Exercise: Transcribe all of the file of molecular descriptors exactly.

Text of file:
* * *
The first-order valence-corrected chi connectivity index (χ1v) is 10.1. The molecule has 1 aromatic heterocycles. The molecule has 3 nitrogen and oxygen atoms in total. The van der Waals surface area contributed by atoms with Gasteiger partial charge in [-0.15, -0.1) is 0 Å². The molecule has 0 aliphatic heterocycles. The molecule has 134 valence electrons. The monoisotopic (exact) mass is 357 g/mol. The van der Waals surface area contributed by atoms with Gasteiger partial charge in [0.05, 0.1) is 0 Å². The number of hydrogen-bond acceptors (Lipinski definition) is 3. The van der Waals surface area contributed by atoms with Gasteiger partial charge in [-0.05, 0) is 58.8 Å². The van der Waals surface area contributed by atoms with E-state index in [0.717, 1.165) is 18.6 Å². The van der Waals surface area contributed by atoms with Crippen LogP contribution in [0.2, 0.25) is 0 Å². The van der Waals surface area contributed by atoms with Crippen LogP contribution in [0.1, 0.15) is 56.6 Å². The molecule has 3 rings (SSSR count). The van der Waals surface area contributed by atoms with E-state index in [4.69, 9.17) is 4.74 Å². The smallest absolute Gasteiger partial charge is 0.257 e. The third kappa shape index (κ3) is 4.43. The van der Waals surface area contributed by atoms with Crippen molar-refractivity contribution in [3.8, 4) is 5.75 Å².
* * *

The first-order valence-corrected chi connectivity index (χ1v) is 10.1. The molecule has 1 aromatic heterocycles. The molecule has 3 nitrogen and oxygen atoms in total. The van der Waals surface area contributed by atoms with Gasteiger partial charge in [-0.15, -0.1) is 0 Å². The molecule has 0 aliphatic heterocycles. The molecule has 134 valence electrons. The monoisotopic (exact) mass is 357 g/mol. The van der Waals surface area contributed by atoms with Gasteiger partial charge in [0.05, 0.1) is 0 Å². The number of hydrogen-bond acceptors (Lipinski definition) is 3. The van der Waals surface area contributed by atoms with Gasteiger partial charge in [-0.05, 0) is 58.8 Å². The van der Waals surface area contributed by atoms with E-state index in [0.717, 1.165) is 18.6 Å². The van der Waals surface area contributed by atoms with Crippen LogP contribution in [0.2, 0.25) is 0 Å². The van der Waals surface area contributed by atoms with Crippen LogP contribution in [0.1, 0.15) is 56.6 Å². The molecule has 3 rings (SSSR count). The van der Waals surface area contributed by atoms with E-state index in [4.69, 9.17) is 4.74 Å². The smallest absolute Gasteiger partial charge is 0.257 e. The third kappa shape index (κ3) is 4.43. The van der Waals surface area contributed by atoms with Crippen molar-refractivity contribution in [3.8, 4) is 5.75 Å².